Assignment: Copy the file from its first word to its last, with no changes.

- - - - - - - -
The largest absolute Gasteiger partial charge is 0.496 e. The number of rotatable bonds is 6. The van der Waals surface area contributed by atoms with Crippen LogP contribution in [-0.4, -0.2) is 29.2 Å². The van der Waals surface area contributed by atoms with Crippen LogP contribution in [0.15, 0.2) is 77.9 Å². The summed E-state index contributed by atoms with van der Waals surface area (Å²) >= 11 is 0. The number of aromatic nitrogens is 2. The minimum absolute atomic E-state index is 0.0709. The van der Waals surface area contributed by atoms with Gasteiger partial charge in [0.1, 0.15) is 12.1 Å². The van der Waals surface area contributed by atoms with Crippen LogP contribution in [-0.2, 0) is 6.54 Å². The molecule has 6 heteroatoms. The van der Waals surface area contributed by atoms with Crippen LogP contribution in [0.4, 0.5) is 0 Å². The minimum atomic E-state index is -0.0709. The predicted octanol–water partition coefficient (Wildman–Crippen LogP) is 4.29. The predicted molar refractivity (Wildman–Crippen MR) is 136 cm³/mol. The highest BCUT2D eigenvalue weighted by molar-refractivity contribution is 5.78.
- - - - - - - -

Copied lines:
The largest absolute Gasteiger partial charge is 0.496 e. The number of rotatable bonds is 6. The van der Waals surface area contributed by atoms with Crippen LogP contribution in [-0.4, -0.2) is 29.2 Å². The van der Waals surface area contributed by atoms with Crippen LogP contribution in [0.15, 0.2) is 77.9 Å². The summed E-state index contributed by atoms with van der Waals surface area (Å²) >= 11 is 0. The number of aromatic nitrogens is 2. The minimum absolute atomic E-state index is 0.0709. The van der Waals surface area contributed by atoms with Gasteiger partial charge in [0.1, 0.15) is 12.1 Å². The van der Waals surface area contributed by atoms with Crippen LogP contribution in [-0.2, 0) is 6.54 Å². The molecule has 6 heteroatoms. The van der Waals surface area contributed by atoms with Crippen LogP contribution in [0.4, 0.5) is 0 Å². The minimum atomic E-state index is -0.0709. The predicted octanol–water partition coefficient (Wildman–Crippen LogP) is 4.29. The predicted molar refractivity (Wildman–Crippen MR) is 136 cm³/mol. The highest BCUT2D eigenvalue weighted by molar-refractivity contribution is 5.78.